Large measurements are hard for children to really conceive. To give the boys a real feel for the size of elephants and give them some hands-on math experiences, we worked on measuring activities with elephants. I supplied the boys with a sketch of a newborn elephant's (actual size) footprint. You can make one yourself by making a circle that is 18 inches in circumference for the baby, and about 48 inches for the adult mother.
You can use poker chips to fill in the footprint. It would cut out a step if we had used 1-inch circular counters, but the larger chips are easier for smaller hands (such as Quentin's) to work with. The chips are (roughly) twice the size of the 1-inch counters, so we had to double the amount of chips we used to get an accurate measurement of area. The footprint held 12 chips, so doubling that, we determined that the area of an infant elephant's foot is 24 inches.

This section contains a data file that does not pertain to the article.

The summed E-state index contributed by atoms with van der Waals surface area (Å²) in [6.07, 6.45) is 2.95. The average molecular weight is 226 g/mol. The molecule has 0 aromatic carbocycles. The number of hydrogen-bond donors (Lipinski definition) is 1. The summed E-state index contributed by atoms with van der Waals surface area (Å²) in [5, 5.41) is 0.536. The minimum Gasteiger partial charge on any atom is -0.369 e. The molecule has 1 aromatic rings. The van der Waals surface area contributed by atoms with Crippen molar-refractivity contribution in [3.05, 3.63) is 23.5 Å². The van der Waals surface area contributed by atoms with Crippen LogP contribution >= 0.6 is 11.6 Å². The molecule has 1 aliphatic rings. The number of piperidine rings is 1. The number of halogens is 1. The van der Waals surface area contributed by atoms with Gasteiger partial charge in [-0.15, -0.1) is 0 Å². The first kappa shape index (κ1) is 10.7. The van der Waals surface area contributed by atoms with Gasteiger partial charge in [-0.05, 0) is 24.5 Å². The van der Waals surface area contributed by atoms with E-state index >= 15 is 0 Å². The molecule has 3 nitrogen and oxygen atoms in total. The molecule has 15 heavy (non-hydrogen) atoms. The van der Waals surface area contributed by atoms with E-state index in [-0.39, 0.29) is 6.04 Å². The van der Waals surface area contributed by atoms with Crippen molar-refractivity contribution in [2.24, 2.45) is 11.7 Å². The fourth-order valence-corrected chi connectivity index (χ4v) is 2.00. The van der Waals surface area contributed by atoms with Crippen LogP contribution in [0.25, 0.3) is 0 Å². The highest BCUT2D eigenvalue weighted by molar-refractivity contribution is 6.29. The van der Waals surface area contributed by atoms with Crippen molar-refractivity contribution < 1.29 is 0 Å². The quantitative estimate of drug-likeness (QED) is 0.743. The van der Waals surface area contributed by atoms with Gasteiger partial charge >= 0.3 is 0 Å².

Did you know that you can also use the footprint to determine the elephant's height! You take the circumference of the footprint and multiply this by 2 and that is the approximate height of the elephant at the shoulder. We used string and wrapped it around the footprint twice and used this to see how high the elephant would be. The baby would be just about as high as Quentin (about 3 feet)!
I then gave them the information that the area of a mother elephant's footprint is about 86 inches. They divided that number in half and put out 43 counters so that they could sketch out the size of the mother's footprint. Then, using the sketch, they wrapped a string around the circumference of the footprint twice and then had a string that is as tall as a mother elephant is at the shoulder -about as high as our door frame!
The boys became very interested in measuring the area of all sorts of things, to compare with the elephant. Quentin had the idea of measuring his own footprint, so we traced his foot and he filled it with the chips. He was surprised to find that it used only 9 chips!